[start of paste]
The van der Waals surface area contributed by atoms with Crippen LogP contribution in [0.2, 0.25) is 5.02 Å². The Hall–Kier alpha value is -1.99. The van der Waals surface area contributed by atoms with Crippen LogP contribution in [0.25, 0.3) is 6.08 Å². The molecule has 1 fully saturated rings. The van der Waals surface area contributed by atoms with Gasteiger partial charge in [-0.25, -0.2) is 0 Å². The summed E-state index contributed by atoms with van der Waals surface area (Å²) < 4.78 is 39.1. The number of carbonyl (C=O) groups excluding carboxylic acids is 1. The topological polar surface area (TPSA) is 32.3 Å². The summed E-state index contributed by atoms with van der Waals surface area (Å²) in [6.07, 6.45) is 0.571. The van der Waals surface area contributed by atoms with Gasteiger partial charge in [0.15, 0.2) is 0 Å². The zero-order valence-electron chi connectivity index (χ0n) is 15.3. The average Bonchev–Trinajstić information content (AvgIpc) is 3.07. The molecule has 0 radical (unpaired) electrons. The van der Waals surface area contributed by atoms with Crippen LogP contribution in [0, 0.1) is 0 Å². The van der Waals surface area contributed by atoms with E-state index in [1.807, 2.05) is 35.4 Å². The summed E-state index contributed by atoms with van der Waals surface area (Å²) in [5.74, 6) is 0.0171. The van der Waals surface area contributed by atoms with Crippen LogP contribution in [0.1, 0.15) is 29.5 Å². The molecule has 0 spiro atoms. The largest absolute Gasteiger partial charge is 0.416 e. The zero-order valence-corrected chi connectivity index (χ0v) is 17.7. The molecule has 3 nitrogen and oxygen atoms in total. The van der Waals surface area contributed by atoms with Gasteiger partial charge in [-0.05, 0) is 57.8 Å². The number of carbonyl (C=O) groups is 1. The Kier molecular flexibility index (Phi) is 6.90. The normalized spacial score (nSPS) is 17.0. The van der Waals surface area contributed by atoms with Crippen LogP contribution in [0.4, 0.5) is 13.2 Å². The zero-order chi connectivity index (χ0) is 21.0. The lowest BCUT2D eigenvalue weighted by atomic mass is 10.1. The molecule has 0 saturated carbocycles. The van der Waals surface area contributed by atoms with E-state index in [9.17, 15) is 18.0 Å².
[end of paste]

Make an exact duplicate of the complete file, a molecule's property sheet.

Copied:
The van der Waals surface area contributed by atoms with Crippen LogP contribution in [0.2, 0.25) is 5.02 Å². The Hall–Kier alpha value is -1.99. The van der Waals surface area contributed by atoms with Crippen LogP contribution in [0.25, 0.3) is 6.08 Å². The molecule has 1 fully saturated rings. The van der Waals surface area contributed by atoms with Gasteiger partial charge in [-0.25, -0.2) is 0 Å². The summed E-state index contributed by atoms with van der Waals surface area (Å²) < 4.78 is 39.1. The number of carbonyl (C=O) groups excluding carboxylic acids is 1. The topological polar surface area (TPSA) is 32.3 Å². The summed E-state index contributed by atoms with van der Waals surface area (Å²) in [6.07, 6.45) is 0.571. The van der Waals surface area contributed by atoms with Gasteiger partial charge in [0.15, 0.2) is 0 Å². The zero-order valence-electron chi connectivity index (χ0n) is 15.3. The average Bonchev–Trinajstić information content (AvgIpc) is 3.07. The molecule has 0 radical (unpaired) electrons. The van der Waals surface area contributed by atoms with Crippen LogP contribution in [0, 0.1) is 0 Å². The van der Waals surface area contributed by atoms with E-state index in [1.807, 2.05) is 35.4 Å². The summed E-state index contributed by atoms with van der Waals surface area (Å²) in [5.74, 6) is 0.0171. The van der Waals surface area contributed by atoms with Crippen LogP contribution in [0.1, 0.15) is 29.5 Å². The molecule has 0 spiro atoms. The largest absolute Gasteiger partial charge is 0.416 e. The zero-order valence-corrected chi connectivity index (χ0v) is 17.7. The molecule has 3 nitrogen and oxygen atoms in total. The van der Waals surface area contributed by atoms with Gasteiger partial charge in [-0.05, 0) is 57.8 Å². The number of carbonyl (C=O) groups is 1. The Kier molecular flexibility index (Phi) is 6.90. The normalized spacial score (nSPS) is 17.0. The van der Waals surface area contributed by atoms with Crippen LogP contribution in [0.4, 0.5) is 13.2 Å². The zero-order chi connectivity index (χ0) is 21.0. The lowest BCUT2D eigenvalue weighted by atomic mass is 10.1. The molecule has 0 saturated carbocycles. The van der Waals surface area contributed by atoms with E-state index in [9.17, 15) is 18.0 Å².